Today’s Writing Tip

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The last complaint was directly related to style and the skill of the author, i.e. too many adverbs. While useful, they shouldn’t be overdone. Before using one, see if you can find a better verb. More often than not, this can be done and eliminate the need.

For example, instead of saying “she walked slowly” how about “she trudged”, “she strolled”, or “she moped, dragging her feet”? See how the verb also implies imagery and mood? Economy of words increases their impact. Verbs are powerful. Make sure you use them to make your story more vivid. Scrutinize every one to see if you can replace it or really need it.

Today’s Writing Tip

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Here’s a reader gripe that definitely drives me crazy, this one #7: Similar names! Avoid having them start with the same letter or rhyme. One example that comes to mind is from the TV show “The Big Bang Theory”, where we have Howard and Leonard. These two are very different characters who look and act entirely different, but the names are too much alike. If your reader is the slightest big dyslexic, it will drive him or her crazy.

Your story should never have a Shelley, Sherry, Susan and Stacy. Be more original! Give some thought to naming your characters. Bear in mind that those who read quickly are most likely to stumble over this form of thoughtless writing.

Today’s Writing Tip

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Another complaint that keeps a story from getting 5-stars is too many characters. I would amend that by saying too many extraneous characters. Every person should be tied into the plot in some way and stand out as an individual. If they don’t, ditch him or her. If you really like the person, you can always use him or her for another story.

This is not to say that a meaty plot shouldn’t have a vast array of characters. However, the number should be proportionate to the complexity of the plot and length of the novel. Populating the story with a bunch of people with no story function only keeps the reader wondering what they’re doing there in the first place. For example, if your protagonist’s job is one of the settings, you don’t have to give everyone a name unless the person relates to the story.  In fact, if their place of work doesn’t relate directly to the story, why is it included, anyway? The movie “Nine to Five” certainly was an exception, as well as the TV show, “The Office.” But if it’s not directly related to the plot, minimize it or leave it out completely.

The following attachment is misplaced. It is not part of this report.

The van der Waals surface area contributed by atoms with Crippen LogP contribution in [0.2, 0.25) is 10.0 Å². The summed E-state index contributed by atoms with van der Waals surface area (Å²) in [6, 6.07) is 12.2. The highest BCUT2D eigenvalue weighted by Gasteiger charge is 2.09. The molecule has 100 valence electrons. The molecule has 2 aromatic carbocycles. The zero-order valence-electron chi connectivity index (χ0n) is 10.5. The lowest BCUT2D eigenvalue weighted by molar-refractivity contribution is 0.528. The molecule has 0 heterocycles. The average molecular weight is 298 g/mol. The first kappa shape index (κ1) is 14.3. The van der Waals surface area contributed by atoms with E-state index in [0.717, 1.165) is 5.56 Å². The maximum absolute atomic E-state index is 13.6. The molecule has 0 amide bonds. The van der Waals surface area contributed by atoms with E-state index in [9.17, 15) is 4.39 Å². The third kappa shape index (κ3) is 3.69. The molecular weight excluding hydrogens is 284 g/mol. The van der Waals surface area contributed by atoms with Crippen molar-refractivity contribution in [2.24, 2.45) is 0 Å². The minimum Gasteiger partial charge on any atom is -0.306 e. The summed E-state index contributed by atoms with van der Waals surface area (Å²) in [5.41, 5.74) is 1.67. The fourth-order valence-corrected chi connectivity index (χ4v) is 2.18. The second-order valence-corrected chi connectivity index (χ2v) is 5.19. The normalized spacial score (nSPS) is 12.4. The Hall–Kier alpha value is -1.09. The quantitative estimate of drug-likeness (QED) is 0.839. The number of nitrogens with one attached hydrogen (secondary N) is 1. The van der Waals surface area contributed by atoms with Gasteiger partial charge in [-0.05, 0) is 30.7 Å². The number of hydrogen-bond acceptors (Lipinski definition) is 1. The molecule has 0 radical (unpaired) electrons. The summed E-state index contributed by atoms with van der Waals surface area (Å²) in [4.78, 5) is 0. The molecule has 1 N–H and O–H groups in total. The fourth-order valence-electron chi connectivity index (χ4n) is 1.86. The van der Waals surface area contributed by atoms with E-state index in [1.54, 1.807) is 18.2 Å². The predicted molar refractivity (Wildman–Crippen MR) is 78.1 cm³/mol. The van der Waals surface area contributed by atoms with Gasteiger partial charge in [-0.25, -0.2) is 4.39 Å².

If you do have a long cast of characters and you can justify their existence, then include a dramatis personae in the beginning to help your readers keep them straight as far as where they fit into the story and relationship to one another. A confused reader is inclined to become a lost fan.

Today’s Writing Tip

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Next on the list after typos for reasons why a story didn’t receive a 5-star review was too many “he said/she saids”. It’s obviously not necessarily to include who said what with every piece of dialog. Again, balance is the key. When it’s a clear “dialog” with one person speaking, then the other, you can go on for a while, as long as it’s reasonably apparent who’s speaking. Nonetheless, an occasional reminder is good, too. If a conversation goes on for a couple of pages, it never hurts to insert either a “s/he said” or perhaps some action, such as a facial expression or gesture, to indicate who’s speaking.

When readers have to go back and figure out who’s speaking, it interrupts the story flow and throws them out of the story, which is something a diligent author should avoid at all costs.

Today’s Writing Tip

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A saw a blog a while back that addressed reasons why novels received reviews below 5 stars. This should be of interest to all writers since we all crave those lovely, ego-boosting, 5-star reviews. We should all realize that reviews are subjective, but there are a few things readers often grumble about. I’m going to go over them the next few days, so get ready to be as objective as possible as you decide if you’re guilty.

The first one, which drives me crazy as well, is spelling errors. Seriously people, how hard is it to run the spellchecker? If I see a review that mentions typos, I will not buy that book. Some will slip past a spellchecker, but those I can forgive, at least a few of them. However, there is no greater pleasure than reading a book where your engagement with the story is never interrupted by a misspelled word or grammatical error. Some readers may not notice or even mind, but anyone who takes their craft seriously will.

What is Your “Spirit Animal”?